Some employers say they can’t find workers after the pandemic. People are lazy. They would rather collect unemployment. Et cetera. Do I believe that? No. The story is more complicated.
Many of the jobs that go unfilled are low-wage jobs. They pay so little that people literally cannot afford to work.
“In the United States there are more than 13 million restaurant workers and 6 million tipped workers, including restaurant, nail salon, car wash, airport and parking attendants, tipped gig workers and many other occupations.2 Restaurant workers, in particular, make up one of the largest and fastest growing industries—and also the lowest paid.3 Eight of the fifteen lowest paid occupations are restaurant jobs, seven of which are tipped.4,5 In 43 states, including states hardest hit by COVID-19 (New York, New Jersey, Massachusetts, Michigan and Pennsylvania), tipped workers are subject to a subminimum wage6 meaning they make below each state’s set hourly minimum, forcing them to make up their remaining wages based on tips.”
In Minnesota, the minimum wage applies to restaurant/food service workers, so this is less likely to bar people from benefits. In other states, where “tip credit” laws push down the hourly wage, many earn too little to qualify for unemployment benefits. Undocumented workers, who make up a large part of this sector, also are barred from unemployment compensation.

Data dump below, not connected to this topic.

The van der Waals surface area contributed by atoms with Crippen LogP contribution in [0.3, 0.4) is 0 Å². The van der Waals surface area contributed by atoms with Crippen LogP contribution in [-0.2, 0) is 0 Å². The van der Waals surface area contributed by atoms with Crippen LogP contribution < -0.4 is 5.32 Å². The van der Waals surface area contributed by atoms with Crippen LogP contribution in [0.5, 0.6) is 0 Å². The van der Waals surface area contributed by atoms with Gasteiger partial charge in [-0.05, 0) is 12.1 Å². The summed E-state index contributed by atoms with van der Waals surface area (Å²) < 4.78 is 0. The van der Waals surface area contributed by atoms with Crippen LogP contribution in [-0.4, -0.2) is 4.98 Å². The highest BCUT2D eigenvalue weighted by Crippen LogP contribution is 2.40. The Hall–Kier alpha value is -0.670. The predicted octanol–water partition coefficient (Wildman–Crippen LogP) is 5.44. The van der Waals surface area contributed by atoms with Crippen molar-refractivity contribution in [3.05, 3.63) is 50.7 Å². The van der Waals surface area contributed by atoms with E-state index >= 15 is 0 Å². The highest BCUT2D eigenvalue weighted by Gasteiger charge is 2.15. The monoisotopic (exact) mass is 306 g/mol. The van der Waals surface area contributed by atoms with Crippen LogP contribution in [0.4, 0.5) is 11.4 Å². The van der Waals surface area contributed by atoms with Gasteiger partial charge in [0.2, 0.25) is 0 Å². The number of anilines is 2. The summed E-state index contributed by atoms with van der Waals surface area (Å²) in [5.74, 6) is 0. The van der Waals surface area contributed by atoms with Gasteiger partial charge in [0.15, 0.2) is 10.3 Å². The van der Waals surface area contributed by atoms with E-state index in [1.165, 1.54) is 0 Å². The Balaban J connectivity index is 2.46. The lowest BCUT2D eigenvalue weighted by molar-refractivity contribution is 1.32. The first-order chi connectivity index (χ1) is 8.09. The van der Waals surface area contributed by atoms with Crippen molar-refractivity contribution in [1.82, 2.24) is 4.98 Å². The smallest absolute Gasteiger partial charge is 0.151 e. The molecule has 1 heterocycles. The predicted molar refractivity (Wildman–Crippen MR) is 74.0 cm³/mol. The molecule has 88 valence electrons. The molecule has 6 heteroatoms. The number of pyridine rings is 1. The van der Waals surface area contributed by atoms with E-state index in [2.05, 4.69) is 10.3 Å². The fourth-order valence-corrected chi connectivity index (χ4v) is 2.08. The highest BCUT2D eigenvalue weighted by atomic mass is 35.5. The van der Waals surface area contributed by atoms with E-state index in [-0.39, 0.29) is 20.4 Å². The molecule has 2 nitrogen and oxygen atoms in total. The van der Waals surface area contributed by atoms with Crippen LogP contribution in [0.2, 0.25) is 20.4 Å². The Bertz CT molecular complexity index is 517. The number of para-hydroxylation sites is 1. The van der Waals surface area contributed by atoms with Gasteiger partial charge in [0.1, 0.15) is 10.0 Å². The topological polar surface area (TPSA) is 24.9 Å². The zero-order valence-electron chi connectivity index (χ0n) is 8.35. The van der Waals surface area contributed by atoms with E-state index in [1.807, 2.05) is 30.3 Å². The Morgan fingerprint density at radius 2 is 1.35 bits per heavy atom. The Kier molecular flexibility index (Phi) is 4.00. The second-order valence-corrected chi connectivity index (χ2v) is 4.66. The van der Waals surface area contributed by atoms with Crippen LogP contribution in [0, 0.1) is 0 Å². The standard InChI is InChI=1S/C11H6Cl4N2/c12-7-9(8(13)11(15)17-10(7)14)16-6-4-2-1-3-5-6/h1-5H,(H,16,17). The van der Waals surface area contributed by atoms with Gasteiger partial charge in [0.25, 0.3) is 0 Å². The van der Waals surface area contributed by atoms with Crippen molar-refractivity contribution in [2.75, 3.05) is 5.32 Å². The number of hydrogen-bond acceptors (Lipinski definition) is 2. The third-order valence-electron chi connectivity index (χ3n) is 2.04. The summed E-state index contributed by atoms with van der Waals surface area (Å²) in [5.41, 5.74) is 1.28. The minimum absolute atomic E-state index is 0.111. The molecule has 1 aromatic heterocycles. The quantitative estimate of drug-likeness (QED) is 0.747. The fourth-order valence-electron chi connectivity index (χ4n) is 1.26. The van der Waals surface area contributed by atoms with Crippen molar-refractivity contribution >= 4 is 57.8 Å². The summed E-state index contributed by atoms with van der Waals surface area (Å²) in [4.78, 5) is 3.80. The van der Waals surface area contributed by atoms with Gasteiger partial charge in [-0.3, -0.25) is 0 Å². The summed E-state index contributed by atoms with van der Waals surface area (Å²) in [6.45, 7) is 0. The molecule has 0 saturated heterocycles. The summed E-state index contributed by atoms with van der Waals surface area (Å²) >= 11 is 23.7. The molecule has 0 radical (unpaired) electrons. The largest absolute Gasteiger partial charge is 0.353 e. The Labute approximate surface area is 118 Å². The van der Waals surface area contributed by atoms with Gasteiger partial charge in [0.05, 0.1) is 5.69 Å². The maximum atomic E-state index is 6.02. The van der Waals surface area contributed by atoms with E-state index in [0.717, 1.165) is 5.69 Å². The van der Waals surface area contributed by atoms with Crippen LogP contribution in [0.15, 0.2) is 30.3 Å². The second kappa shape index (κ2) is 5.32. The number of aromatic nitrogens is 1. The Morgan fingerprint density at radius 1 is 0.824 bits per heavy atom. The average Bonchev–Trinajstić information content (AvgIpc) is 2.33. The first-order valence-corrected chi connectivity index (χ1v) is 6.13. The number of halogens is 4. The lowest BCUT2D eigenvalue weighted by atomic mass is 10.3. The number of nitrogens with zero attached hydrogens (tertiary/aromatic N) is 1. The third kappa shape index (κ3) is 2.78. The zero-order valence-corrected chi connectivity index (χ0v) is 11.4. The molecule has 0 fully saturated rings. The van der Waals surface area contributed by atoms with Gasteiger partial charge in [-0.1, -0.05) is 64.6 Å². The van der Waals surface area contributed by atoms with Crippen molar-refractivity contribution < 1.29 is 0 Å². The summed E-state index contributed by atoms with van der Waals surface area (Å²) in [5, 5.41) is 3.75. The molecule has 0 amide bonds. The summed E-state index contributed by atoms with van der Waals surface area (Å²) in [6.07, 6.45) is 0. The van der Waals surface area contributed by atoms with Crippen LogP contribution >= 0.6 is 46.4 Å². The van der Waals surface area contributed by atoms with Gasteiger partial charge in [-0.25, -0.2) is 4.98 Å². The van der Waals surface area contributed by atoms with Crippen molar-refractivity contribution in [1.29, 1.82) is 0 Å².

One Fair Wage advocates a minimum wage of $15 per hour. Minnesota is a very progressive state. Minneapolis and St. Paul are very progressive cities. Both cities had minimum wage increases on July 1, 2021. In Minneapolis, the minimum wage today is $14.25 for large businesses, with more than 100 employees, and $12.50 for smaller businesses. In St. Paul, the minimum wage is $12.50 for large businesses, $11 for small businesses with 6-100 employees, and $10 for “micro-businesses” with 1-5 employees.
Minnesota’s state minimum wage is $10.08 an hour for large employers, and $8.21 for small employers, young people, and trainees.
Schedules can make a job unaffordable.
If you work in a restaurant, your schedule probably changes every week. You might get notice on Thursday or Friday of which days you will work the following week. You might work split shifts—lunch and dinner hours, for example. That could mean working 11-2 and 5-8. That means six hours of pay for nine hours of your day, because you can’t find another job in between shifts. And if the dinner hour is slow, you may get sent home early.
Many of the jobs that employers “can’t fill because people are too lazy and would rather collect unemployment” are jobs that offer less than full-time work, low wages, and changing schedules.
Finding child care is always tough. Some child care centers closed during the pandemic. Even before that, waiting lists were usually long, especially in rural areas.
Even if you can find it, child care is unaffordable for low-wage workers. In the Twin Cities metro area, average child care costs range from $160/week for school age, family child care to $370/week for an infant in a child care center. That means that if you have an infant, and a $10 an hour, 40-hour-a-week job, your entire paycheck is not enough to pay for childcare.
Outside the Twin Cities, costs range from $125 to $232 per week.
If you work irregular hours or split shifts, child care is harder to find.